After the service was over at Calvary, I talked to one of the pastors. He told me that the church had started in the 1960's and that after a few years it was discovered by the "Jesus people." They found that they were welcomed, accepted, and loved at Calvary, which was a different reaction than they had received at most other organized churches in the Los Angeles area. The church grew so large it had to spawn. By 1976 there were twelve Calvary Chapels, and today more than 140 are scattered all across the country. I asked the pastor how they staffed the new churches. He explained that the new ministers come from the laity of the present congregations. There is no great concern that they have a college education or seminary training. Being an active member of Calvary Chapel is training enough, they feel. They have been through intensive expository Bible study, they have been a part of the church's evangelistic outreach, they have caught the Christian zeal that flows through Calvary's active church pro gram. What more is really needed?

I had to wonder how many of the members of my church could step into a pastor's role simply because of the church's Bible-study program, evangelism training classes, and Christian zeal. Just think what would happen if the pro gram of every church was so strong that members were constantly being developed who were properly equipped for ministry and evangelism!

This, of course, was the way that the Seventh-day Adventist Church began—church members studying and praying together, laymen studying with their neighbors and friends, laymen starting churches in new areas, laymen assuming the roles of pastor and evangelist. When the churches met together, emphasis was placed on Bible study, and knowledge of the Scriptures. Zeal for witnessing and evangelism was great, and the growth of the church was extraordinary.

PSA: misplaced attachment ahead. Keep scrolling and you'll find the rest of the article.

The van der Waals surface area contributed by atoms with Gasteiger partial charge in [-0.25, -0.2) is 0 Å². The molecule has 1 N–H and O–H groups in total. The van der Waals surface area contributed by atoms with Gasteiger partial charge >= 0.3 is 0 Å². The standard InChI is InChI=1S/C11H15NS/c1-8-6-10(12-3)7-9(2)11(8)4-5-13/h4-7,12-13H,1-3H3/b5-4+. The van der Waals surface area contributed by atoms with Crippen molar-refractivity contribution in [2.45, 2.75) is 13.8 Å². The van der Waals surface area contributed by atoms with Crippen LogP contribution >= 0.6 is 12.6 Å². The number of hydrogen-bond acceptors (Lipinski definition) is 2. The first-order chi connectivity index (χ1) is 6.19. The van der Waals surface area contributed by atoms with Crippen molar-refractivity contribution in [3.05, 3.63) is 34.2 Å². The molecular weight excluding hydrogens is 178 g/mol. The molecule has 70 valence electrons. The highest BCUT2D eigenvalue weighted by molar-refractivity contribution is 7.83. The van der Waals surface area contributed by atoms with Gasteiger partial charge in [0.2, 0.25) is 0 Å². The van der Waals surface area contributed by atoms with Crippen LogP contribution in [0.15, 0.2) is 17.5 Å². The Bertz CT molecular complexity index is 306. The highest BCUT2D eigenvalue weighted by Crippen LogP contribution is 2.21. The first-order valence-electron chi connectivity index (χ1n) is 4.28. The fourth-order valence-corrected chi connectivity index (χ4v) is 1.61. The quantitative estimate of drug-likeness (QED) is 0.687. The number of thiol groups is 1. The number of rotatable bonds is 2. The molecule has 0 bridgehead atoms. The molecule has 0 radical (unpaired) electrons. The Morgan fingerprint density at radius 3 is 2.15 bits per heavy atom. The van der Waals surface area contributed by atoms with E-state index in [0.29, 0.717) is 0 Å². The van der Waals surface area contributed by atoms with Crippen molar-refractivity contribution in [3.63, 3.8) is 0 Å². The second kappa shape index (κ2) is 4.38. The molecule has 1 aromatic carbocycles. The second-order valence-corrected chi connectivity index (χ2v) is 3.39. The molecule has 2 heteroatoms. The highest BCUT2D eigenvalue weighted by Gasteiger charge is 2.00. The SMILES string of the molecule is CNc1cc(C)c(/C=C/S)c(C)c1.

My visits to two very different and growing churches that Sunday morning made me examine again my ministry and priorities. I see the need for positive, encouraging, Bible-centered preaching. I see the need for through-the-Bible expository study. I see the need for church programs so active and zealous that they produce laity with skills for ministry and evangelism.

I came away from my visits to Garden Grove Community Church and Calvary Chapel with a belief that laymen of the church can make great things happen if challenged by their pastor. I came away with an understanding that the greatest potential source of people to do the work of the ministry is not necessarily the seminary, but the pews of my church. I'm convinced that people are willing and eager to see their church grow through evangelism. They are waiting for the challenge and example of their pastor.


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Edward Motschiedler is pastor of the Frederick Seventh-day Adventist church, Frederick, Maryland.

September 1980